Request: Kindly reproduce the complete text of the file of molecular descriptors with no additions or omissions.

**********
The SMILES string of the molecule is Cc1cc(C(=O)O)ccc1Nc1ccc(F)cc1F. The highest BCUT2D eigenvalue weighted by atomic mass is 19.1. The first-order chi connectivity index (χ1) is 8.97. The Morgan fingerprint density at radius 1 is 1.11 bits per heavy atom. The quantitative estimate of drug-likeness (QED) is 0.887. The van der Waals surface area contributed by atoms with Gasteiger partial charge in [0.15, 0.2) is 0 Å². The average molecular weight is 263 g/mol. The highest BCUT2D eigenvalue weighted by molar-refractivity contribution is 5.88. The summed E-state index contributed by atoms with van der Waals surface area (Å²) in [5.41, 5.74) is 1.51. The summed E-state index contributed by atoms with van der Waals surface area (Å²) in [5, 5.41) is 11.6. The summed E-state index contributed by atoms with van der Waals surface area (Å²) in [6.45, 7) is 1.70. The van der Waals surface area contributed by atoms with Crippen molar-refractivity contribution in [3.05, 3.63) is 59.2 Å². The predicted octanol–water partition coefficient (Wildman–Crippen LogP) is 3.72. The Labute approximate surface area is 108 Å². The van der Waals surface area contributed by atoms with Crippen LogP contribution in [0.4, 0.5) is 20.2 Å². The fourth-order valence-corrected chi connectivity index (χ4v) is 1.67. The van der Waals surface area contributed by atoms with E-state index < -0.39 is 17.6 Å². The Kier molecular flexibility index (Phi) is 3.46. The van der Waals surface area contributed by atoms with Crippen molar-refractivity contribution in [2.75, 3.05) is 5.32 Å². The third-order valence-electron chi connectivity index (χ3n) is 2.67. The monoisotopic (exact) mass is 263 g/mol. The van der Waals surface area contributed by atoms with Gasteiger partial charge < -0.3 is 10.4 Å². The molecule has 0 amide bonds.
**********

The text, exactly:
The SMILES string of the molecule is Cc1cc(C(=O)O)ccc1Nc1ccc(F)cc1F. The highest BCUT2D eigenvalue weighted by atomic mass is 19.1. The first-order chi connectivity index (χ1) is 8.97. The Morgan fingerprint density at radius 1 is 1.11 bits per heavy atom. The quantitative estimate of drug-likeness (QED) is 0.887. The van der Waals surface area contributed by atoms with Gasteiger partial charge in [0.15, 0.2) is 0 Å². The average molecular weight is 263 g/mol. The highest BCUT2D eigenvalue weighted by molar-refractivity contribution is 5.88. The summed E-state index contributed by atoms with van der Waals surface area (Å²) in [5.41, 5.74) is 1.51. The summed E-state index contributed by atoms with van der Waals surface area (Å²) in [5, 5.41) is 11.6. The summed E-state index contributed by atoms with van der Waals surface area (Å²) in [6.45, 7) is 1.70. The van der Waals surface area contributed by atoms with Crippen molar-refractivity contribution in [3.05, 3.63) is 59.2 Å². The predicted octanol–water partition coefficient (Wildman–Crippen LogP) is 3.72. The Labute approximate surface area is 108 Å². The van der Waals surface area contributed by atoms with Crippen LogP contribution in [0.4, 0.5) is 20.2 Å². The fourth-order valence-corrected chi connectivity index (χ4v) is 1.67. The van der Waals surface area contributed by atoms with E-state index < -0.39 is 17.6 Å². The Kier molecular flexibility index (Phi) is 3.46. The van der Waals surface area contributed by atoms with Crippen molar-refractivity contribution in [2.75, 3.05) is 5.32 Å². The third-order valence-electron chi connectivity index (χ3n) is 2.67. The monoisotopic (exact) mass is 263 g/mol. The van der Waals surface area contributed by atoms with Gasteiger partial charge < -0.3 is 10.4 Å². The molecule has 0 amide bonds.